Still In The Saddle

Vivien Malloy’s book A Very Young Rider captivated a generation of horse-crazy girls. Learn what the author — and her daughter — are doing now. PLUS: Where to watch horse shows, take riding lessons, and go for a trail ride.

Still in the Saddle


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The 70s classic A Very Young Rider captivated a generation of horse-crazy young girls. But now, some of your favorite characters from the book are indulging in some serious horse play right here in the Valley.


By Kathleen Ryan O’Connor


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If one were to draw Vivien Malloy’s life on paper, the distinction between family and horses would be the faintest of pencil lines, a feather-light sweep of charcoal.


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The Westchester resident recalls, as if it were yesterday, the luxurious swish of Triple Crown winner Whirlaway’s famously thick tail as she watched him race at the old Empire City Racetrack in Yonkers in 1941. She was a 10-year-old girl then, happily tucked next to her grandfather. She spent the next decades as chief show organizer, horse hauler, and procurer of ponies for the three of her five children who, like her, believed time was best spent in a saddle, head up, heels down.


But in the early 1970s, those two worlds came together in an entirely unprecedented way. New York City photographer Jill Krementz, looking for the perfect young rider to chronicle for a series of nonfiction books about children striving for big dreams, approached Malloy at a horse show after seeing her daughter, Vivi, then nine, working with her pony.


Malloy agreed to let Vivi be the focus of the book, never imagining that A Very Young Rider, published in 1977, would become a bible for a generation of horse-loving girls dreaming of blue ribbons and a smart little pony of their own. So enduring was the book’s appeal that a new publisher reissued A Very Young Rider in 2005, much to the delight of fans everywhere who could now share the book with their own children and perhaps not-so-secretly relive their own dreams of riding greatness.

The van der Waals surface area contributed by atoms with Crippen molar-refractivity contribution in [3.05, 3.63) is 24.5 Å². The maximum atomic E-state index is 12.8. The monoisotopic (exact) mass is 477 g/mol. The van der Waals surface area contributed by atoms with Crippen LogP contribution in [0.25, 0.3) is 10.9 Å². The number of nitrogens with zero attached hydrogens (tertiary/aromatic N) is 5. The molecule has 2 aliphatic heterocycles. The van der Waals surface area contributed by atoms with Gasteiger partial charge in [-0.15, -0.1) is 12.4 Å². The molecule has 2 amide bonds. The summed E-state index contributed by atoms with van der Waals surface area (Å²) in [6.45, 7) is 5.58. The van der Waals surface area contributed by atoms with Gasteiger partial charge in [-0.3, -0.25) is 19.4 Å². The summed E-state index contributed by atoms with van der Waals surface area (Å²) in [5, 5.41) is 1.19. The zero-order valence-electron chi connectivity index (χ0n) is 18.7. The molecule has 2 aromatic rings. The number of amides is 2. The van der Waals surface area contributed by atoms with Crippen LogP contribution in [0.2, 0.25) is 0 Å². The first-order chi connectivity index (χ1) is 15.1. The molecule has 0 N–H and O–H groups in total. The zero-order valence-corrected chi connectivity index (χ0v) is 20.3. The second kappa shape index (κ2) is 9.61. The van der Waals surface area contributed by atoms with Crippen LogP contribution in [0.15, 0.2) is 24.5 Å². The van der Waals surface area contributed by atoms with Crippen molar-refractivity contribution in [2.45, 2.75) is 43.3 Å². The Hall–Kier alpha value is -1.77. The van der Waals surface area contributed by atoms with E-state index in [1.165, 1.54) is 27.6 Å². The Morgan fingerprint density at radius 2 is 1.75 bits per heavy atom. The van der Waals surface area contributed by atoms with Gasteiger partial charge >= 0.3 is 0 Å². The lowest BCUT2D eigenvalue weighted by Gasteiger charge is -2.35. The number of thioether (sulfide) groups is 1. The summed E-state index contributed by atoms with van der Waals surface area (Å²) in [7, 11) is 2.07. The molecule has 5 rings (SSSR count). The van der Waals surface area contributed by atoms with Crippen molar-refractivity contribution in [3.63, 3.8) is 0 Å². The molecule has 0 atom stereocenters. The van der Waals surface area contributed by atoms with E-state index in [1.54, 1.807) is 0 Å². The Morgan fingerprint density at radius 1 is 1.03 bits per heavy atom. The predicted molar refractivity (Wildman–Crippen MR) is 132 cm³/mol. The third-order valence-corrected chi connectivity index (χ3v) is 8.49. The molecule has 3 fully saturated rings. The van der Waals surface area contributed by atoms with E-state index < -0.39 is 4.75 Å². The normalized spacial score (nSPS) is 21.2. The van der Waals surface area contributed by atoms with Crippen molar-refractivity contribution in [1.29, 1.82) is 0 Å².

The reissue naturally gave way to questions of “Where are they now?” Did Vivi, with her precocious competitive focus and adorable grin, ever make it to the top of the show-jumping world? Was her mother, Vivien Malloy, now happily carting grandkids to their own riding lessons?


Life, of course, rarely follows such a straightforward path. Sometimes a young girl’s dream of taking the horse world by storm gives way to something less glamorous but infinitely more meaningful. And sometimes you meet a 75-year-old who is far from knitting herself into retirement. What if Vivien Malloy has been hard at work all these years quietly turning a 180-acre Dutchess County farm into a player in the rough-and-tumble, male-dominated, $26 billion-a-year world of Thoroughbred horse racing? What if Vivi discovered her love of horses could give confidence and strength to those struggling mightily against profound developmental and emotional disabilities?

In both cases, that’s exactly what happened.


Breeding to win


Vivien Malloy, a patrician-looking woman with close-cropped white hair, is rail thin; the kind of elegant woman who would seem at home at a charity gala or on the sidelines of a polo match. But on a snowy Saturday in mid-February, thermal leggings peek out from her wash-and-wear pants and her heavy barn boots clomp a slushy path to the stables. She knows every detail about the approximately 30 Thoroughbred broodmares and foals who call Edition Farm in Hyde Park home — and one of them nickers in recognition as she walks into the barn. She follows their racing careers so closely that she’s been known to buy them back if they hit a rough patch.


That’s not to say she’s a softy when it comes to the breeding game; Edition Farm isn’t a vanity operation. One colt sold for the tidy sum of $200,000 in 2007 — he was the sale topper at Saratoga that year and that’s before a saddle ever touched his back. That commitment to developing great racehorses earned Malloy the 2006 New York Breeder of the Year award by the Thoroughbred Owners and Breeders Association. “It takes the same amount of money to keep a lower quality mare, to bring her along,” Malloy says. “Why not have quality?”